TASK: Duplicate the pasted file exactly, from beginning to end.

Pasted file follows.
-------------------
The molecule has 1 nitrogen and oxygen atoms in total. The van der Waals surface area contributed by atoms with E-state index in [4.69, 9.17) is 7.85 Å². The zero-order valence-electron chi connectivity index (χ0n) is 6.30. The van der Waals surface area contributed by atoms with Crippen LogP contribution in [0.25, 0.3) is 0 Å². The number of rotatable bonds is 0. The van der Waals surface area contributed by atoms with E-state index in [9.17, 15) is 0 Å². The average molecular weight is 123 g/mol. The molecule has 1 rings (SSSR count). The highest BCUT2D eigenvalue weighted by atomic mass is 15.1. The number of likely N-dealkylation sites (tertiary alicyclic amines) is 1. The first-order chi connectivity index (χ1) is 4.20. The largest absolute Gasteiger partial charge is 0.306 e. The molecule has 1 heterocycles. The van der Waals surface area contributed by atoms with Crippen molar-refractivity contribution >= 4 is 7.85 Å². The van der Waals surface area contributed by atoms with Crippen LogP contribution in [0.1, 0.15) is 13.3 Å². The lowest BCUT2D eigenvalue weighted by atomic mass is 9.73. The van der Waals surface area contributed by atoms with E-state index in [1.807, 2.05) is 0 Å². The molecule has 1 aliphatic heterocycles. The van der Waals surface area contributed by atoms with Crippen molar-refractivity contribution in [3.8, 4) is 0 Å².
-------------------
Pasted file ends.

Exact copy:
The molecule has 1 nitrogen and oxygen atoms in total. The van der Waals surface area contributed by atoms with E-state index in [4.69, 9.17) is 7.85 Å². The zero-order valence-electron chi connectivity index (χ0n) is 6.30. The van der Waals surface area contributed by atoms with Crippen LogP contribution in [0.25, 0.3) is 0 Å². The number of rotatable bonds is 0. The van der Waals surface area contributed by atoms with E-state index in [9.17, 15) is 0 Å². The average molecular weight is 123 g/mol. The molecule has 1 rings (SSSR count). The highest BCUT2D eigenvalue weighted by atomic mass is 15.1. The number of likely N-dealkylation sites (tertiary alicyclic amines) is 1. The first-order chi connectivity index (χ1) is 4.20. The largest absolute Gasteiger partial charge is 0.306 e. The molecule has 1 heterocycles. The van der Waals surface area contributed by atoms with Crippen molar-refractivity contribution >= 4 is 7.85 Å². The van der Waals surface area contributed by atoms with Crippen LogP contribution in [0.1, 0.15) is 13.3 Å². The lowest BCUT2D eigenvalue weighted by atomic mass is 9.73. The van der Waals surface area contributed by atoms with E-state index in [1.807, 2.05) is 0 Å². The molecule has 1 aliphatic heterocycles. The van der Waals surface area contributed by atoms with Crippen molar-refractivity contribution in [3.8, 4) is 0 Å².